Intense debates loom in the Senate over a proposal by Sen. Ferdinand “Bongbong” R. Marcos, Jr. to postpone the synchronized barangay and Sangguniang Kabataan (SK) elections scheduled for October 28 this year.
Marcos pressed for the approval of Senate Bill No. 663 that he filed recently, which seeks to change the term of office of barangay and SK officials from three years to five years.
Instead of holding the elections this year, Marcos proposed the holding of synchronized barangay and SK polls on October 2015, and every five years thereafter.
Earlier, Commission on Elections (Comelec) Chairman Sixto Brillantes backed moves for either the postponement of the barangay and SK elections or the abolition of SK. However, he said it’s up to Congress to decide on the issue.
Malacanang has balked on the idea of postponing the October barangay and SK polls.
Undeterred by the Palace’s stand, Marcos urged the Senate to swiftly act on SB No. 663.
“While the right of suffrage is unquestionably paramount and constitutionally protected, the benefit of holding barangay and Sangguniang Kabataan elections every three years rather than at a longer period is a pressing legitimate issue,” Marcos stressed.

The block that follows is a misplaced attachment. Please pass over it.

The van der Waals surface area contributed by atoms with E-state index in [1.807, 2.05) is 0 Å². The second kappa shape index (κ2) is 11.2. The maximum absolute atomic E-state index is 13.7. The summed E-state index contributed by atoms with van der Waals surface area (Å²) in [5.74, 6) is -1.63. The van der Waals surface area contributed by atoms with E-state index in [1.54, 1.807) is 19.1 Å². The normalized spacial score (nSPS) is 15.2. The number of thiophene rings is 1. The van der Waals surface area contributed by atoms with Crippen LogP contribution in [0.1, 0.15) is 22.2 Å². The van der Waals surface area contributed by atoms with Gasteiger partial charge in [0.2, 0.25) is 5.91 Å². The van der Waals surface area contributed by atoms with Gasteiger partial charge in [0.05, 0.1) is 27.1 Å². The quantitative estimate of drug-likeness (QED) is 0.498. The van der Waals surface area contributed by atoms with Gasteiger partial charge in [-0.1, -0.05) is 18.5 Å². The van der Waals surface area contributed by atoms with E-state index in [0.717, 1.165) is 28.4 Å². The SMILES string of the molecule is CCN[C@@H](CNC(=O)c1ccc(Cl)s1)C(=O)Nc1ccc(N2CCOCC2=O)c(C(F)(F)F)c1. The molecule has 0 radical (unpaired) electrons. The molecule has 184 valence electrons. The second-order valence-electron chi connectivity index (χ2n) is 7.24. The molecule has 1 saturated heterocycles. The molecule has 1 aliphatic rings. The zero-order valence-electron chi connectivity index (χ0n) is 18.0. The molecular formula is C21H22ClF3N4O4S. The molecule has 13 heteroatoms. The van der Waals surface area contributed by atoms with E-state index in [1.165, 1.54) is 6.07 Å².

Marcos said the history of our barangay elections, with its current term of office of barangay officials of three years, will show that it had gone through several postponements due to lack of funds.
“The budgetary requirement of three billion pesos to finance the conduct of barangay and Sangguniang Kabataan elections every three years as mandated by existing law is so enormous to escape public scrutiny and consideration in the light of our budgetary constraints,” Marcos said.
This, according to Marcos, is also one of the main reasons why the barangay and SK elections were synchronized in the first place.
Marcos said his proposal is not merely meant to save money to fund other aspects of national development.
“But more importantly, it would give barangay and SK officials a longer period to pursue their program of development uninterrupted by concerns for re-election,” he said.